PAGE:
• Concentration problems

Brain cells cannot function properly if the body does not receive enough sugar or glucose for energy. This might make it tough to focus leading to concentration problems

  • Drowsiness

Insulin is used by cells to absorb glucose from the blood, which they may then utilise for energy. Diabetes occurs when the pancreas does not create enough insulin or when the body does not utilise insulin adequately. This results in an overabundance of glucose in the blood. When cells do not receive enough glucose, they might become fatigued and feeble causing drowsiness

  • Headaches and Vision impairment

One may find that their eyesight is not quite as sharp as it once was and that visions getting hazy. According to the Joslin Diabetes Centre in Boston, high blood sugar levels can cause enlarged lenses in an individual’s eyes. This alters the curvature of the lens, preventing it from properly focusing and resulting in impaired vision. One may also experience regular headaches and problems at work and driving.

  • Irritability

Studies suggest a link between mood and blood sugar. Blood sugar fluctuations, whether high or low, can cause several symptoms, including mood changes.

  • Extreme thirst and Increased urination

Diabetes symptoms and indicators include excessive thirst and increased urination. When an individual has diabetes, the blood contains an overabundance of glucose, which is a form of sugar. The kidneys must work more to filter and absorb the excess glucose. When the kidneys are unable to keep up, the extra glucose is expelled in the urine, drawing fluids from other tissues with it, leaving a person dehydrated. This is generally followed by thirst. One will urinate more while consuming more drinks to satiate their thirst.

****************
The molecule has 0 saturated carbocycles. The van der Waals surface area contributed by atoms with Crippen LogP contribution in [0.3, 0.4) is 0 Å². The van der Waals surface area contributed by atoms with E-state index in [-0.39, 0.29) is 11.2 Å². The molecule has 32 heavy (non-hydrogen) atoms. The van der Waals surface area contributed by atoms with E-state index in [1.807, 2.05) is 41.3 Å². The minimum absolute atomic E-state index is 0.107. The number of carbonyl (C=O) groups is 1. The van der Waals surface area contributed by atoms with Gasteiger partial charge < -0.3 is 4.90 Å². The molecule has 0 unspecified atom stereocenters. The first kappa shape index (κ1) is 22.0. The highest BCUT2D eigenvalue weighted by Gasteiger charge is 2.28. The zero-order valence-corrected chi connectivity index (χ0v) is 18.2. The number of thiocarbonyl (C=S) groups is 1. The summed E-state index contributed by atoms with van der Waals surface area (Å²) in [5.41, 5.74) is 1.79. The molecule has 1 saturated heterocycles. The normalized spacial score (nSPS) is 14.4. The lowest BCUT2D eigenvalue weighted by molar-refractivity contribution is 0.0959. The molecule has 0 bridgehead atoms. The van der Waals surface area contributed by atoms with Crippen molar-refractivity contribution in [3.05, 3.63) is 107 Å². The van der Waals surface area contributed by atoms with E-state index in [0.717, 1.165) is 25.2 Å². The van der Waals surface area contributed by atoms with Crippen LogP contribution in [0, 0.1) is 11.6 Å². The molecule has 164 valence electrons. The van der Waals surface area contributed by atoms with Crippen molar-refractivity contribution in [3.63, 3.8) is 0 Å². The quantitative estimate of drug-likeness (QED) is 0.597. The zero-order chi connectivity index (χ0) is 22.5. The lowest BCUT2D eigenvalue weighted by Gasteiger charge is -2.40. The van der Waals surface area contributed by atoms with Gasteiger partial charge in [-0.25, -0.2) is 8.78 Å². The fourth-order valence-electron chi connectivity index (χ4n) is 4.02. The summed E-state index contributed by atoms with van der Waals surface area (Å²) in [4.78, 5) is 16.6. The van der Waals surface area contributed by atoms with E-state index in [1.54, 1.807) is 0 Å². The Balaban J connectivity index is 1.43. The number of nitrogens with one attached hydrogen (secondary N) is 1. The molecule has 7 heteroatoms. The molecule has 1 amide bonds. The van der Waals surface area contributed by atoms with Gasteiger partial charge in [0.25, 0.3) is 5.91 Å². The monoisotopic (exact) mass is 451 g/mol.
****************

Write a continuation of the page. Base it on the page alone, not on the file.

• Weight reduction and extreme hunger

Many individuals with uncontrolled high blood sugar experience increased hunger, a condition known as polyphagia. And, even if a person eats more, he may lose weight for no obvious reason if his blood sugar levels are too high. Because the body is not obtaining energy from its preferred source, which is glucose, it must resort to muscle and fat for energy. Therefore, the body begins breaking down muscle and fat for energy, resulting in unplanned and undesirable weight loss.

  • Numbness and tingling

High blood sugar levels can induce numbness, burning or tingling sensations in the hands, legs and feet. This is caused to diabetic neuropathy, a diabetes consequence that frequently emerges after many years of high blood sugar levels.

Mild bouts are typically not a reason for worry and can be treated simply or returned to normal on their own. However, hyperglycemia can be harmful if blood sugar levels reach extremely high or remain elevated for an extended length of time.

Impacts of untreated Hyperglycemia & how to deal with it?

Untreated hyperglycemia can lead to long-term issues such as difficulties with the extremities (hands and feet), bone and joint problems, nerve damage, blindness, renal failure and cardiovascular disease. Diabetes therapy seeks to keep blood sugar levels as close to normal as feasible. However, if you have diabetes, you are certain to develop hyperglycemia at some time, no matter how careful you are. It is critical to understand and treat hyperglycemia since it can lead to major health consequences if left unchecked.

Hyperglycemia is one of the most common symptoms of diabetes, and it has increased due to the consumption of unhealthy food and lifestyle habits. Medical professionals are attempting to collaborate more closely with patients, allowing them greater flexibility in selecting interventions that fit their lifestyles. However, noticing and managing the high blood sugar symptoms can play a major role in overcoming the condition and living a normal life.